Like Family Guy? Now It's An MMO

I remember a time when Family Guy and The Simpsons fought for my attention but that time has long since passed as both series lost a lot of their luster. But Family Guy finally has something to hang over The Simpsons: an MMO.

Roadhouse Interactive, a developer reminiscent of Family Guy’s own Roadhouse joke, has just opened the gates to the beta for their free-to-play, browser-based MMO. Being an MMO, it’s not like everyone will be playing as Peter. Instead, you’ll make your own Quahogian and will complete quests while interacting with the world of Family Guy. Any chance to explore a popular series’ established environment is a fun thing as I remember with The Simpsons: Hit & Run. And just like The Simpsons: Hit & Run, writers from the show will be onboard to provide the show’s humor through dialogue and quests.

Right now, I’m imagining a quest like, catch the greased up deaf guy. The reward will be a Peanut Butter Jelly Guy costume.

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KOHL’S PROPOSAL WOULD UPGRADE AVAILABILITY OF CHILD CARE SENATOR ADVOCATES GRANTING INCENTIVES TO EMPLOYERS.(Front)

The Wisconsin State Journal (Madison, WI) September 18, 1996 Sen. Herb Kohl today is scheduled to introduce legislation designed to increase the availability of quality child care in Wisconsin and across the country.

The Wisconsin Democrat’s proposal comes just as the Congress is preparing to adjourn for the year and leave Washington, so its timing is less than ideal. But in another sense, its timing is nearly perfect.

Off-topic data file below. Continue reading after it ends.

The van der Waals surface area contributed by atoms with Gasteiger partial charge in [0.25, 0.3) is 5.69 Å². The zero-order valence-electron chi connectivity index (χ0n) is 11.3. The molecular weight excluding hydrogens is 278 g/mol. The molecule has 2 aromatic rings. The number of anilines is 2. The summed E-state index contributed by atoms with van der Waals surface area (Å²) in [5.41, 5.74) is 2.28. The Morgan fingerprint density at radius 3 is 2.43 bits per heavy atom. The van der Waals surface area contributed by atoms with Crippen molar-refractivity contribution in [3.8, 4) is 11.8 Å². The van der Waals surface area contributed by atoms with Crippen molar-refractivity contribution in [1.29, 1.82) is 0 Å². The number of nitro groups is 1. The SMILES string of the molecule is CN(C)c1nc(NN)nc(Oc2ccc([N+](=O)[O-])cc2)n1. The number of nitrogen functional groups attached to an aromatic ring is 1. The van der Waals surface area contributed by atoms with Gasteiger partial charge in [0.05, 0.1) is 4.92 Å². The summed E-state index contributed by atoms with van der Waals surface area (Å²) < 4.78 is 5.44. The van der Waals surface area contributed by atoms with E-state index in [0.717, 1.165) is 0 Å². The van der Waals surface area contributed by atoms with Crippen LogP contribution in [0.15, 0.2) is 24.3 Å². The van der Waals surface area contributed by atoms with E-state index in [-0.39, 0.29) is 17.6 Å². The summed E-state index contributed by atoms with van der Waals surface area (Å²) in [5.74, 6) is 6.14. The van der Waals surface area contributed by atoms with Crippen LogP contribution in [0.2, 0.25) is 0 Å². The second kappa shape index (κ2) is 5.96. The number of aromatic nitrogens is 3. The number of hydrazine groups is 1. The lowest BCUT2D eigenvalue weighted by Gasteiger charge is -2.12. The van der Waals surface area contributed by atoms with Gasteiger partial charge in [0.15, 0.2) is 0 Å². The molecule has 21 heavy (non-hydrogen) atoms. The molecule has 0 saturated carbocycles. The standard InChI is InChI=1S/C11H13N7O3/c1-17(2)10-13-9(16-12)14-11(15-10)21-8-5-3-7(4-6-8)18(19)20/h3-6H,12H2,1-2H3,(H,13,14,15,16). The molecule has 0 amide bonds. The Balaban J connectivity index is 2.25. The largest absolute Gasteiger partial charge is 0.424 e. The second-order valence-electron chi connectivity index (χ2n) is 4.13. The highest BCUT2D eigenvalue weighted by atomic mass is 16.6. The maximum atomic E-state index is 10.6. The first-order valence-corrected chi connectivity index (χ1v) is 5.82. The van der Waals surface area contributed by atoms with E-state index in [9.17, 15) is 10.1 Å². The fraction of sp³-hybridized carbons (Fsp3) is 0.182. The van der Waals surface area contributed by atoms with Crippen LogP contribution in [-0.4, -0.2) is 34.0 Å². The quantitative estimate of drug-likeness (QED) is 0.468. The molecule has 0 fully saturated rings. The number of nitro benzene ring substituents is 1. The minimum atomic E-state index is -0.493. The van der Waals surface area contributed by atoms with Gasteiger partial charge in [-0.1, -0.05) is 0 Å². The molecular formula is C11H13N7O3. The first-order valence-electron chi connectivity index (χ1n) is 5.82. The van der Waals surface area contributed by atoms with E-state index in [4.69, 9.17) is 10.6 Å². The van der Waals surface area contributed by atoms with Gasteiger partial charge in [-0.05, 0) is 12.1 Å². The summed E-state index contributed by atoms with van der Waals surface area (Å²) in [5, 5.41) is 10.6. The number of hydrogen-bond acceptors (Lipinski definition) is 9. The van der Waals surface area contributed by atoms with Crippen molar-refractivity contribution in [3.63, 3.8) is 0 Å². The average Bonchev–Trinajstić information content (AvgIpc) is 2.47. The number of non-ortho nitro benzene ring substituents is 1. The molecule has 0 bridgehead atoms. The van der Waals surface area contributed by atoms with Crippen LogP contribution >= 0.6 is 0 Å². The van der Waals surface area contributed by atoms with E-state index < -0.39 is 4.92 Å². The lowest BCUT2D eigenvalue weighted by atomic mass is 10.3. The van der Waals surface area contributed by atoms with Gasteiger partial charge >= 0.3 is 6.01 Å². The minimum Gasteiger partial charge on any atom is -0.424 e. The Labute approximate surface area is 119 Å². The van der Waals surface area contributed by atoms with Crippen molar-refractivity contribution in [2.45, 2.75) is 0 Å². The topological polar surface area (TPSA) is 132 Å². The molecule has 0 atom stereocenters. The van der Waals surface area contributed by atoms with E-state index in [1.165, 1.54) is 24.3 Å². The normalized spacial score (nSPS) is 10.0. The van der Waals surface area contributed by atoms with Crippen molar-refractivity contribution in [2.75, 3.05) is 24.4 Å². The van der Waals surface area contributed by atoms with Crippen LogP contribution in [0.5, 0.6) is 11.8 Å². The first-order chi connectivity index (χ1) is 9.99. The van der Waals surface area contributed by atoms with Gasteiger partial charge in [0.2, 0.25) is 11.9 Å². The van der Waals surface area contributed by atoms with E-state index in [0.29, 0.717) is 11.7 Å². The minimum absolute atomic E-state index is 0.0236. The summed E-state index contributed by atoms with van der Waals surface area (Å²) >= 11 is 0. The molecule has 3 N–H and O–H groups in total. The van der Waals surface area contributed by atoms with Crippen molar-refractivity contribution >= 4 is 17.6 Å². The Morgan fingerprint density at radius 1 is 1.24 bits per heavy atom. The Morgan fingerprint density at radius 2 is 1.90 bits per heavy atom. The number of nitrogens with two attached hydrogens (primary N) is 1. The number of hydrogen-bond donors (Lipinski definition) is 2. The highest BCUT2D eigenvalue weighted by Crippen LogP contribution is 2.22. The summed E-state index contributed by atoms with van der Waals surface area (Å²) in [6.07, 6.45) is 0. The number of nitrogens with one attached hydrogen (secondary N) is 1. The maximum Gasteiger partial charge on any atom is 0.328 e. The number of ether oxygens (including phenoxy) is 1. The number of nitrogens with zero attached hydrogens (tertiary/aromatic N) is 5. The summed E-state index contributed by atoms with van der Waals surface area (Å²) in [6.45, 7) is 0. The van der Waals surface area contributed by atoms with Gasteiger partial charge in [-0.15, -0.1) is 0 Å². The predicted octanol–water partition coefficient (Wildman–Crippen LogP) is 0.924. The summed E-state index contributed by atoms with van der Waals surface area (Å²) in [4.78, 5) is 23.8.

The welfare reform bill approved by Congress in July and signed by President Clinton last month will force thousands of mothers of young children into the work force, and they will need daycare for their kids.

That will put additional pressure on the nation’s network of child-care providers, which advocates for working parents and children say already is inadequate to the task.

Kohl Kohl’s bill seeks to alleviate that coming crunch by offering businesses a tax subsidy if they agree to provide daycare facilities for their employees’ children at or near the company’s place of business.

In turn, that could be a boon for parents who dislike having to drop their children at a child-care facility inconvenient to their homes or their workplaces.

“It starts with the premise that we have a need for quality child care facilities in our state and our country,” Kohl said.

“Both parents are now working (in most families), as are 70 percent of women with a child under 6.” In addition, Kohl said companies offering such an option would have an advantage in attracting high-quality talent, “because employees would be overjoyed to have their children being taken care of at their place of employment where they can look in on them and be satisfied that the quality of child care is high.” There’s little doubt that that’s the case, but Kohl’s proposal also would provide incentives for companies to offer child care up to a mile away, the senator said. see here kohls coupons printable

Having one’s child a mile away presumably would be less appealing to a parent than an offer to have a child in the same building.

But either way, Kohl’s bill, if enacted, would likely bring more companies into the child-care business.